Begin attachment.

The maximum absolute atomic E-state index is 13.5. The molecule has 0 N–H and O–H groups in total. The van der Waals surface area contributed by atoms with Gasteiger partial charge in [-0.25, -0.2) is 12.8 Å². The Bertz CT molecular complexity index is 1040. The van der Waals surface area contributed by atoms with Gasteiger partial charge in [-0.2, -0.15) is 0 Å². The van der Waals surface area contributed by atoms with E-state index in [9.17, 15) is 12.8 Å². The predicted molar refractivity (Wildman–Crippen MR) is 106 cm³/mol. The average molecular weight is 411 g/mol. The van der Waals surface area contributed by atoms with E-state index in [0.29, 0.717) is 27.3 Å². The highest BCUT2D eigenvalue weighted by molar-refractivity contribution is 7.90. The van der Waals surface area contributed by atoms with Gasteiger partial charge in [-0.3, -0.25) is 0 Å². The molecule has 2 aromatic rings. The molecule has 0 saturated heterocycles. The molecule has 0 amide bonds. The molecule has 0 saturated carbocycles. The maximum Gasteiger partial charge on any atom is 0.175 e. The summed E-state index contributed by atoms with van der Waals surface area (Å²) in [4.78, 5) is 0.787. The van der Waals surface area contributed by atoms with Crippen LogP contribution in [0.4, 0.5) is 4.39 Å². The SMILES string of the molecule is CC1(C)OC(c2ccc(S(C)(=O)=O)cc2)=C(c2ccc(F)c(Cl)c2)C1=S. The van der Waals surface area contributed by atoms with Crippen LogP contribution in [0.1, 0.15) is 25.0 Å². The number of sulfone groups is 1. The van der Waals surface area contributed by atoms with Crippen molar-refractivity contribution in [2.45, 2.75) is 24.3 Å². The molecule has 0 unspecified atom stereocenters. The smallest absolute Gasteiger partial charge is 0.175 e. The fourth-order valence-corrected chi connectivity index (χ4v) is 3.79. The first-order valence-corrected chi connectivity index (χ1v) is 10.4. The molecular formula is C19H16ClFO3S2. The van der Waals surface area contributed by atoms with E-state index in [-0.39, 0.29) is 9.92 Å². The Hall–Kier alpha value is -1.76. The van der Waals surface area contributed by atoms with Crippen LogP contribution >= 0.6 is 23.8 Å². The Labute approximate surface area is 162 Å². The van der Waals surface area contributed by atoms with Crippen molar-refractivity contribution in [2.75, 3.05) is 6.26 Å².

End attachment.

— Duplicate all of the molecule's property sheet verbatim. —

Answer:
The maximum absolute atomic E-state index is 13.5. The molecule has 0 N–H and O–H groups in total. The van der Waals surface area contributed by atoms with Gasteiger partial charge in [-0.25, -0.2) is 12.8 Å². The Bertz CT molecular complexity index is 1040. The van der Waals surface area contributed by atoms with Gasteiger partial charge in [-0.2, -0.15) is 0 Å². The van der Waals surface area contributed by atoms with E-state index in [9.17, 15) is 12.8 Å². The predicted molar refractivity (Wildman–Crippen MR) is 106 cm³/mol. The average molecular weight is 411 g/mol. The van der Waals surface area contributed by atoms with E-state index in [0.29, 0.717) is 27.3 Å². The highest BCUT2D eigenvalue weighted by molar-refractivity contribution is 7.90. The van der Waals surface area contributed by atoms with Gasteiger partial charge in [-0.3, -0.25) is 0 Å². The molecule has 2 aromatic rings. The molecule has 0 saturated heterocycles. The molecule has 0 amide bonds. The molecule has 0 saturated carbocycles. The maximum Gasteiger partial charge on any atom is 0.175 e. The summed E-state index contributed by atoms with van der Waals surface area (Å²) in [4.78, 5) is 0.787. The van der Waals surface area contributed by atoms with Crippen LogP contribution in [0.4, 0.5) is 4.39 Å². The SMILES string of the molecule is CC1(C)OC(c2ccc(S(C)(=O)=O)cc2)=C(c2ccc(F)c(Cl)c2)C1=S. The van der Waals surface area contributed by atoms with Crippen LogP contribution in [0.1, 0.15) is 25.0 Å². The number of sulfone groups is 1. The van der Waals surface area contributed by atoms with Crippen molar-refractivity contribution in [2.45, 2.75) is 24.3 Å². The molecule has 0 unspecified atom stereocenters. The smallest absolute Gasteiger partial charge is 0.175 e. The fourth-order valence-corrected chi connectivity index (χ4v) is 3.79. The first-order valence-corrected chi connectivity index (χ1v) is 10.4. The molecular formula is C19H16ClFO3S2. The van der Waals surface area contributed by atoms with E-state index in [-0.39, 0.29) is 9.92 Å². The Hall–Kier alpha value is -1.76. The van der Waals surface area contributed by atoms with Crippen LogP contribution >= 0.6 is 23.8 Å². The Labute approximate surface area is 162 Å². The van der Waals surface area contributed by atoms with Crippen molar-refractivity contribution in [2.75, 3.05) is 6.26 Å².